Dennis D. McDonald (ddmcd@outlook.com) is an independent consultant located in Alexandria Virginia. His services and capabilities are described here. Application areas include project, program, and data management; market assessment, digital strategy, and program planning; change and content management; social media; and, technology adoption. Follow him on Google+. He also publishes on CTOvision.com and aNewDomain.

Is the Movie INTERSTELLAR “Good for Girls”?

Is the Movie INTERSTELLAR “Good for Girls”?

By Dennis D. McDonald

I had just published a glowing review of the movie Interstellar on my web site. I tweeted a link to the review and received a reply: “is it good for girls?”

I hadn’t even considered the question. The film does place female characters front and center. There’s nothing unusual about that these days:

  • McKenzie Foy as a 10-year-old precocious Murph
  • Jessica Chastain as adult Murph
  • Anne Hathaway as scientist-astronaut Brand

All are technically or scientifically inclined. For example, young Murph is a glowingly portrayed precocious 10-year-old who is being raised by her father, played by Matthew McConaughey, to be rational, scientific, and to think for herself. I especially enjoyed her time on screen.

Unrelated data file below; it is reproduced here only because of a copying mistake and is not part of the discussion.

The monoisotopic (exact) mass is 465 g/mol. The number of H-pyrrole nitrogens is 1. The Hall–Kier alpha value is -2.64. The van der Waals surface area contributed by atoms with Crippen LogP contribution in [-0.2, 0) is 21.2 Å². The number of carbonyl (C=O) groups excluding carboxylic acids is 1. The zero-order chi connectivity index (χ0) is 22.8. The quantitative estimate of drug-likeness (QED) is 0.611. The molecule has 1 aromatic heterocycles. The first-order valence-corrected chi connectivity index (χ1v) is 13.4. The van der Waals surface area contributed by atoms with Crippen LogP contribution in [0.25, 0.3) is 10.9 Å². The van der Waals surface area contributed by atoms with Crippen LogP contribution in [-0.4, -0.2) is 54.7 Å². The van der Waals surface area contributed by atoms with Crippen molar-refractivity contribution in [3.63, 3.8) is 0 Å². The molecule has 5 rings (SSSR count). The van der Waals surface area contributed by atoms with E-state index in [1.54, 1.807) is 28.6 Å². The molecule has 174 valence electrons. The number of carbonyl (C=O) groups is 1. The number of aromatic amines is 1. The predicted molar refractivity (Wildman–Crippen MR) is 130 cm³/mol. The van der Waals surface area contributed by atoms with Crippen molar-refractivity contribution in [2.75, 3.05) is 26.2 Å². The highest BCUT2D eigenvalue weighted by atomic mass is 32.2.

Back to the question: is Interstellar “good for girls”? What’s really going on here? What are these characters really showing us?

One thing you have to realize about this science-fiction movie is that, as much as it is a science-fiction movie with gorgeously portrayed technologies including faster than light travel through wormholes, advanced robotics, and suspended animation, it’s really about relationships:

  • Young and old Murph’s relationship with her father and how it evolves over the film’s relativistic timescale.
  • Brands relationship with her father’s (Michael Caine) whose calculations are the basis for future NASA’s attempts to save humanity.

In the midst of all the movie’s fantastic eye candy these relationships are completely intertwined with what (I think) director Nolan is trying to portray: love and relationships transcend space and time; our ability to understand that will mark our ability to survive as a species, not just our technologies.

So, yes, I’d say the movie Interstellar is “good for girls.” Just as I insisted that my daughter see Jodie Foster’s portrayal of Ellie Arroway and Clarice Starling when she was younger, so too would I insist that a young person of either sex see Interstellar. 

Now, though, the female characters are on a much more equal footing with the male characters. They’re not fighting against a male-dominated scientific or law-enforcement hierarchy. In Interstellar they are dealing with the survival of the human race.

Copyright © 2014 by Dennis D. McDonald. 

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